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Heat Exchanger Technology

Monday, February 23, 2009

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Oil - Fouling Factors in [m2K/W]


Oil Type
Fouling Factor

Gasoil0.00009

Transformer0.00018

Lubrication0.00018

Heat Transfer oil0.00018

Hydraulic0.00018

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posted by Webworm, 2:18 PM | link | 0 comments |

Sunday, February 22, 2009

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Gas / Vapor - Fouling Factors in [m2K/W]


Gas / Vapor Type Fouling Factor

Hydrogen0.00176

Engine exhaust0.00176

Steam0.00009

Steam with oil traces0.00018

Cooling fluid vapours with oil traces 0.00035

Organic solvent vapours0.00018

Compressed air0.00035

Natural gas0.00018

Stable top products0.00018

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posted by Webworm, 1:53 PM | link | 0 comments |

Saturday, February 21, 2009

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As the price of electricity, natural gas and other fossil fuels continues to climb, chemical processors are more closely examining high-temperature operations and heat-transfer systems to see if more efficiency can be had. In many cases
it can, and, as a result, heat-transfer projects are not only justifiable, but downright attractive.

There was a dialog among a few heat exchanger specialist from Alfa Laval, Paul Muller, Exergy LLC, etc. The dialog mainly discussed on strategy to improve heat transfer efficiency, heat recovery and efficient process control during this high energy price arena.

A few tips have been present :
  • The energy crisis results high prices all of the time shorten paybacks. Energy efficient is one of the way to minimize cost
  • Energy efficient heat transfer equipment such as Plate Heat exchanger, Gasketed Heat exchanger, Bonded Heat exchanger, etc is one of the option.
  • For a service using Shell & Tube (S&T), the overall heat transfer coefficient (HTC) is around 300 Btu/h ft2°F. However, the overall heat transfer coefficient (HTC) for a compact heat exchanger can be improved 3-4 times (~1000 to 12000 Btu/h ft2°F).
  • With higher overall heat transfer coefficient, this may translate into less space, smaller installation and handling cost.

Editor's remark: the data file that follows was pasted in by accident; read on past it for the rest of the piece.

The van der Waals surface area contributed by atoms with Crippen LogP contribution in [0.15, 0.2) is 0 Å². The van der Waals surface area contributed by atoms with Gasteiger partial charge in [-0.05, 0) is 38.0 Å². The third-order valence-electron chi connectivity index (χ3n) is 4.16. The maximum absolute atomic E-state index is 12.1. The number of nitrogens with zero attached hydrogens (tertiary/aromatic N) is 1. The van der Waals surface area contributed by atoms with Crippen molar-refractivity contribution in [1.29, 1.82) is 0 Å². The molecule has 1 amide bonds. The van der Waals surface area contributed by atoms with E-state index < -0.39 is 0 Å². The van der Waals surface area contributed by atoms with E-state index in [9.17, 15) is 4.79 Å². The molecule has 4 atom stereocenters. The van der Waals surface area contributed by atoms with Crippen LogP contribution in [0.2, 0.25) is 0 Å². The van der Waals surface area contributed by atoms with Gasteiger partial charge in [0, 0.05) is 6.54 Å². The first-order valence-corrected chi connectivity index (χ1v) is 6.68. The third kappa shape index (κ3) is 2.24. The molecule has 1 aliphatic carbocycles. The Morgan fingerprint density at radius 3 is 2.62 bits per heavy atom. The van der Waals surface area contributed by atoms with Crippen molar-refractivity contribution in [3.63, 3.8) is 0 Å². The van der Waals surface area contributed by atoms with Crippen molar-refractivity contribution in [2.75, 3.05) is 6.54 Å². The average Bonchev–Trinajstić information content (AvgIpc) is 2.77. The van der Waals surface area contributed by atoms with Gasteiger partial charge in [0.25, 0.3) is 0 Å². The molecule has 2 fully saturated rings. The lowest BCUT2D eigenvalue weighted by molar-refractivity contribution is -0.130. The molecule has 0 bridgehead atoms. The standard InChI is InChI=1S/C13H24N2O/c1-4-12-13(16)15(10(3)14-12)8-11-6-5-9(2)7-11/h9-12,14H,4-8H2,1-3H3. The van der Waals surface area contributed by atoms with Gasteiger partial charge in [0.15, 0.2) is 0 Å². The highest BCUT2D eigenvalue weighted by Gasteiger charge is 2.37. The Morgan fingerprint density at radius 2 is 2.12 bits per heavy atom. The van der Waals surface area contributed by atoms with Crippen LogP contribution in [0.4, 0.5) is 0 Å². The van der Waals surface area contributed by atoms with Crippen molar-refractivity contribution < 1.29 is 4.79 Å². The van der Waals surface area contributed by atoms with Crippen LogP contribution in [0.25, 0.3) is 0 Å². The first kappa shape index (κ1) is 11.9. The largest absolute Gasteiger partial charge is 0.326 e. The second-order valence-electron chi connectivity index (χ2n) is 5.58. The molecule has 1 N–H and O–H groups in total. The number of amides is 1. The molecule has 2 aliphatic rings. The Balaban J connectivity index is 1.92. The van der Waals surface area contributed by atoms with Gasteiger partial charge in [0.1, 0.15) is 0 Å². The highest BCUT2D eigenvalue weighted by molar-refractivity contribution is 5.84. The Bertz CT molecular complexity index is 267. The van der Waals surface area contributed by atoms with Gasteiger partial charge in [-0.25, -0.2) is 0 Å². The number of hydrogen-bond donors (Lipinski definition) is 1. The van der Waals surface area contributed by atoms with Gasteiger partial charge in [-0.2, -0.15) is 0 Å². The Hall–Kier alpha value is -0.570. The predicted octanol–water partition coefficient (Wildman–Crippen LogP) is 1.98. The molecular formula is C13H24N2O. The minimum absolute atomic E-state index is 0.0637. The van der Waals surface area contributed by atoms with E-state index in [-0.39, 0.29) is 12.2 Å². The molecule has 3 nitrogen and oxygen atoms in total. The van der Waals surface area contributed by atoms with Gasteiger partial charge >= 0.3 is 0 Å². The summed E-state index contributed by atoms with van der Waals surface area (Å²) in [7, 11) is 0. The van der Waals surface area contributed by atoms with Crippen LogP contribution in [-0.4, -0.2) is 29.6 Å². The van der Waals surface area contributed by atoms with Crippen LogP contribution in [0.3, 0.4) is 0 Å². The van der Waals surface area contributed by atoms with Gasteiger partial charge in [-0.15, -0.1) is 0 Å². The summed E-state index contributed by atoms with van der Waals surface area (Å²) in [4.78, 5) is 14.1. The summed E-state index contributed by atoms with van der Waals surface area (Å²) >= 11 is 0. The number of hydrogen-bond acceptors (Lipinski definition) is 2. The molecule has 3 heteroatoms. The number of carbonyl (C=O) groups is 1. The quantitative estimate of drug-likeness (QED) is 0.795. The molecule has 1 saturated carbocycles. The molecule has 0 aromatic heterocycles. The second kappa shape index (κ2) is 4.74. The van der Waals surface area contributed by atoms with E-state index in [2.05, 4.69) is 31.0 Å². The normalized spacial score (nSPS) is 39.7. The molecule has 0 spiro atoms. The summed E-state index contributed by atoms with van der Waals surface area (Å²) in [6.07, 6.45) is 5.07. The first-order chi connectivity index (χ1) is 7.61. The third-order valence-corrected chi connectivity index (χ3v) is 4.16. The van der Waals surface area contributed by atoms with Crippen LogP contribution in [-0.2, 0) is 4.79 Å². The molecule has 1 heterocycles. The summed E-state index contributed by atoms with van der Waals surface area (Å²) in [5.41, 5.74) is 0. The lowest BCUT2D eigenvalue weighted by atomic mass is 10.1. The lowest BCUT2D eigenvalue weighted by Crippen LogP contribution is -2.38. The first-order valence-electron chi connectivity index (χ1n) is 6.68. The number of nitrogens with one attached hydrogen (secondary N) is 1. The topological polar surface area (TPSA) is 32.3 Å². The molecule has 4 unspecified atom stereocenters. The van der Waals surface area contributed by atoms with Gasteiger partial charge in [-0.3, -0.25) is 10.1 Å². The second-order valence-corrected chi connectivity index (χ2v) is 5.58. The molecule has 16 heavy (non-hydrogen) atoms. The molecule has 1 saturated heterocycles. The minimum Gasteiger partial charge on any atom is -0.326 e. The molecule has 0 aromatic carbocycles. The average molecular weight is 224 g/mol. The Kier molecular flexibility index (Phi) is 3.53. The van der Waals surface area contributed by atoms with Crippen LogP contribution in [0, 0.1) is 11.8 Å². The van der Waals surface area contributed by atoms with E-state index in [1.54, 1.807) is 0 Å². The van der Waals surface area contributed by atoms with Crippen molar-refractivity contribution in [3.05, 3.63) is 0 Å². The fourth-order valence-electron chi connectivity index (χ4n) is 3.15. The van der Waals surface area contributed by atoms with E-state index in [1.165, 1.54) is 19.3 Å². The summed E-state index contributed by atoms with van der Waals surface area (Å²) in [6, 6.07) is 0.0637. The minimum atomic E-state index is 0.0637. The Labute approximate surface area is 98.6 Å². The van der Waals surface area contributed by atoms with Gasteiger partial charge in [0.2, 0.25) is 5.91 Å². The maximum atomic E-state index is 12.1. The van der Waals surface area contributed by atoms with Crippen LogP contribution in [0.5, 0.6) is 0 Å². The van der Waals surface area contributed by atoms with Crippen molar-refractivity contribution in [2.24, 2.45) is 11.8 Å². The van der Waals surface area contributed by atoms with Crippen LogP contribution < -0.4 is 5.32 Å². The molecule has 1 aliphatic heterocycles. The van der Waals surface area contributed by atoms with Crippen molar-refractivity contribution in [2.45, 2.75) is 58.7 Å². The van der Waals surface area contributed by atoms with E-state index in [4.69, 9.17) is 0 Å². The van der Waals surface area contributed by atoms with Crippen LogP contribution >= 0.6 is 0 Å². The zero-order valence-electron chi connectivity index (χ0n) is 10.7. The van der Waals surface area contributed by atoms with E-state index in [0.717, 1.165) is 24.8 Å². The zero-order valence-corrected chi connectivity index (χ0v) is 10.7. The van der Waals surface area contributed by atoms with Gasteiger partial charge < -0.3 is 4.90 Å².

• Gasketed Heat exchanger good for maintenance. However shall take additional attention on the compatibility between gasket and fluid.
  • All welded or Bonded heat exchanger may be considered if there is gasket & fluid compatible problem
  • For laminar flow, heat transfer rate is only the function of fluid thermal conductivity. Operate heat transfer equipment at laminar flow during turndown could significantly reduce it heat transfer rate
  • Compact heat exchanger promote turbulence. High turbulence increase heat transfer rate and reduce fouling
  • Thus plant releasing hot exhaust gas from burner, boiler, gas turbine, etc to atmosphere may take the opportunity to recover heat
  • Improve temperature control in process system would reduce energy usage
Download details discussion...Registered CE subscriber only
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posted by Webworm, 3:23 PM | link | 0 comments |

Wednesday, February 18, 2009

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Tubular Exchanger Manufacturers Association (TEMA) has developed a series of fouling factor for Shell and Tube (S&T). These fouling factor are generally higher than Plate Heat Exchanger (PHE), why not use S&T fouling factors to size PHE ?

Isn't this approach conservative and guarantee the performance ?

Reason being...
  • Oversized Plate Heat Exchanger (PHE) required extra CAPEX and extra Space for oversized PHE